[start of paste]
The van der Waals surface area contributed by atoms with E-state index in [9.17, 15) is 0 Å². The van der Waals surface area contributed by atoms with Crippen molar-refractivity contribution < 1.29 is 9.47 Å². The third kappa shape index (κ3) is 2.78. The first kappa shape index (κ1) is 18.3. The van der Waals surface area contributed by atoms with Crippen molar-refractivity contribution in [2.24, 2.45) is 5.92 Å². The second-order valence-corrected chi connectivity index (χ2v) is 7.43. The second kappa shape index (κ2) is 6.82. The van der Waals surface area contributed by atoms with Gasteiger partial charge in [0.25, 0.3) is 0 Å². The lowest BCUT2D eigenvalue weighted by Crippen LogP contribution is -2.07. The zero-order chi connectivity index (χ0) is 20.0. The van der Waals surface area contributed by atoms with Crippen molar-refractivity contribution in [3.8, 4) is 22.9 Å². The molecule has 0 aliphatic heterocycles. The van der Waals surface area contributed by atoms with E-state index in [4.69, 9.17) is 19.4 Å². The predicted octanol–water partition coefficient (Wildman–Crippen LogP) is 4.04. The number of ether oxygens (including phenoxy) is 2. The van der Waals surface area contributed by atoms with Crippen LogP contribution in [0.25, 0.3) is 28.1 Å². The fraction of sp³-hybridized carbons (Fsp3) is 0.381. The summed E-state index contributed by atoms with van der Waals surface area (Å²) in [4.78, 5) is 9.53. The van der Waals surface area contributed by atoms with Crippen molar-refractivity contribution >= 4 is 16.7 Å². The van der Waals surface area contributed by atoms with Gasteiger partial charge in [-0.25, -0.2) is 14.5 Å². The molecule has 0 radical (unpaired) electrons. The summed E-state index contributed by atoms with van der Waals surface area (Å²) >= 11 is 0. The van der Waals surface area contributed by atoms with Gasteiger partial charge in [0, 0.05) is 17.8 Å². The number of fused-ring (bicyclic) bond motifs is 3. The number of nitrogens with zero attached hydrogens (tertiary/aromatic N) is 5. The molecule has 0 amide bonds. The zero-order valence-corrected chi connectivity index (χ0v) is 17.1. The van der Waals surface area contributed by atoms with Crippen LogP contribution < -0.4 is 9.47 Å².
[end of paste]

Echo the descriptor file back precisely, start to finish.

The van der Waals surface area contributed by atoms with E-state index in [9.17, 15) is 0 Å². The van der Waals surface area contributed by atoms with Crippen molar-refractivity contribution < 1.29 is 9.47 Å². The third kappa shape index (κ3) is 2.78. The first kappa shape index (κ1) is 18.3. The van der Waals surface area contributed by atoms with Crippen molar-refractivity contribution in [2.24, 2.45) is 5.92 Å². The second-order valence-corrected chi connectivity index (χ2v) is 7.43. The second kappa shape index (κ2) is 6.82. The van der Waals surface area contributed by atoms with Gasteiger partial charge in [0.25, 0.3) is 0 Å². The lowest BCUT2D eigenvalue weighted by Crippen LogP contribution is -2.07. The zero-order chi connectivity index (χ0) is 20.0. The van der Waals surface area contributed by atoms with Crippen molar-refractivity contribution in [3.8, 4) is 22.9 Å². The molecule has 0 aliphatic heterocycles. The van der Waals surface area contributed by atoms with E-state index in [4.69, 9.17) is 19.4 Å². The predicted octanol–water partition coefficient (Wildman–Crippen LogP) is 4.04. The number of ether oxygens (including phenoxy) is 2. The van der Waals surface area contributed by atoms with Crippen LogP contribution in [0.25, 0.3) is 28.1 Å². The fraction of sp³-hybridized carbons (Fsp3) is 0.381. The summed E-state index contributed by atoms with van der Waals surface area (Å²) in [4.78, 5) is 9.53. The van der Waals surface area contributed by atoms with Crippen molar-refractivity contribution >= 4 is 16.7 Å². The van der Waals surface area contributed by atoms with Gasteiger partial charge in [-0.25, -0.2) is 14.5 Å². The molecule has 0 radical (unpaired) electrons. The summed E-state index contributed by atoms with van der Waals surface area (Å²) >= 11 is 0. The van der Waals surface area contributed by atoms with Gasteiger partial charge in [0, 0.05) is 17.8 Å². The number of fused-ring (bicyclic) bond motifs is 3. The number of nitrogens with zero attached hydrogens (tertiary/aromatic N) is 5. The molecule has 0 amide bonds. The zero-order valence-corrected chi connectivity index (χ0v) is 17.1. The van der Waals surface area contributed by atoms with Crippen LogP contribution < -0.4 is 9.47 Å².